The triggers that cause behaviours must be understood in the context of setting events, and other important antecedent factors (e.g. a person’s medical history / diagnosis). So focusing just on avoiding triggers, is not an effective approach to behaviour support.

If Michael was aware that the setting events had ‘loaded the gun’ for David, he may have given a different response, and in doing so, avoided triggering the behaviour.

Defining our role in supporting positive behaviours

A key part of supporting people is understanding the many and varied actions that might contribute to a setting event (Antecedent), and how a person’s physical and or intellectual impairments might interact within their environment.

It is the aim of effective behaviour support to reduce the impact of that interaction, which in turn, will reduce the antecedents that are likely to build up for a person over time.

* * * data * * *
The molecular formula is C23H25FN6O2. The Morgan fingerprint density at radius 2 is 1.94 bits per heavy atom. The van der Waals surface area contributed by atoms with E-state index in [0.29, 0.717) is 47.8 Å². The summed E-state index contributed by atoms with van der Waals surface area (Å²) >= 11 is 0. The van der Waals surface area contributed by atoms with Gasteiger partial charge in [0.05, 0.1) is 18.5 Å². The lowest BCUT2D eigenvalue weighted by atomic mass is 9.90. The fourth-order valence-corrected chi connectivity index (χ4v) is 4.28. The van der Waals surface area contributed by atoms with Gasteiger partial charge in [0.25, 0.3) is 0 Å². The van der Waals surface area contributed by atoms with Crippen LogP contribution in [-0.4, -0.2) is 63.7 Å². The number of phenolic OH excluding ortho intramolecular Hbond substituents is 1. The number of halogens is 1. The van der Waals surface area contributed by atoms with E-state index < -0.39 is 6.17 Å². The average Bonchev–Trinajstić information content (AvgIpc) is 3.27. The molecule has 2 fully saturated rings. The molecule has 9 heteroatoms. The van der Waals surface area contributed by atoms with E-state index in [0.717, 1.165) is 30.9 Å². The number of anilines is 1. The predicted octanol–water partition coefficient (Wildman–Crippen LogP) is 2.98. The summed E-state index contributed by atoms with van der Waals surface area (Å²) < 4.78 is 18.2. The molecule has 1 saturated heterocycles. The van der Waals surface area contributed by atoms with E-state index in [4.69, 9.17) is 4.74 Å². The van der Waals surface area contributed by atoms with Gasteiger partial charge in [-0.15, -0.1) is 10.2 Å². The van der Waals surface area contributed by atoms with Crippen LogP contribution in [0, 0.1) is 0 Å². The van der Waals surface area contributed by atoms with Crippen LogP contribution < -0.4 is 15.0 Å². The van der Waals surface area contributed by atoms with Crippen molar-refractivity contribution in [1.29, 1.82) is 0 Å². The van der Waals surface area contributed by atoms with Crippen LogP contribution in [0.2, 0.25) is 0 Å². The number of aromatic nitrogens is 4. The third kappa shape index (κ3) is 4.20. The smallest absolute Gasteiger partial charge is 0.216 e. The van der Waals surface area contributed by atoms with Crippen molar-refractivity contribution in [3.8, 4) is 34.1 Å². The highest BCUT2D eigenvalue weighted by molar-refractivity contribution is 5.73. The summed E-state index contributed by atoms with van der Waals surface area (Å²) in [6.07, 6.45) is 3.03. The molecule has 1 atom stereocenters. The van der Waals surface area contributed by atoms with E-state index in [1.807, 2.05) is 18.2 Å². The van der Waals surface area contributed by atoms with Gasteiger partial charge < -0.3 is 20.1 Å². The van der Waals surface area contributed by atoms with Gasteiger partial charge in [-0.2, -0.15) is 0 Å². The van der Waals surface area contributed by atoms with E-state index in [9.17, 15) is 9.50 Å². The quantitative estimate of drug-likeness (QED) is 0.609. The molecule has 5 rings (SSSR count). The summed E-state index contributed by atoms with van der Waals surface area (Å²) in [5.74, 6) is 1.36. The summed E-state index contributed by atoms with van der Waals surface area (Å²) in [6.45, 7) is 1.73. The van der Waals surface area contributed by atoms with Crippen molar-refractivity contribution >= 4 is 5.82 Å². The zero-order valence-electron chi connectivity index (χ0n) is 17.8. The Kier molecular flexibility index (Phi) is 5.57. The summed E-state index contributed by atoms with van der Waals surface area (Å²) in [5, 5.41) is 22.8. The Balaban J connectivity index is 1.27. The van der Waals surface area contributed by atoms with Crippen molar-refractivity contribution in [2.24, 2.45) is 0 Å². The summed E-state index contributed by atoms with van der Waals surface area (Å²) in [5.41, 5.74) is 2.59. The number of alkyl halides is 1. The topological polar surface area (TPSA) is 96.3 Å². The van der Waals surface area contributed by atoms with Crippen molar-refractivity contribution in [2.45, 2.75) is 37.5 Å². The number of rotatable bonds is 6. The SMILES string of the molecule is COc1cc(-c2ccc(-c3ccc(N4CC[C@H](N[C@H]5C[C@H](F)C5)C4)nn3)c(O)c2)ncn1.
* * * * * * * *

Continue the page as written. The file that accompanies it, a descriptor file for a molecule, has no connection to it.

Reflective practice

It is impossible to fully understand or support a person without reflecting on your practice – that is, thinking about what is happening around you, what you are doing or how you’re reacting in a person’s environment, and modifying your behaviour or practice as you learn more about a person’s likes and dislikes, wants and needs.

There’s certainly more to unwrap under reflective practice, and I will talk more on that, and the simple ways you can add reflection into your daily support routine in my next blog post.

Brett Fitzsimmons
CSBS – Behaviour Support Practitioner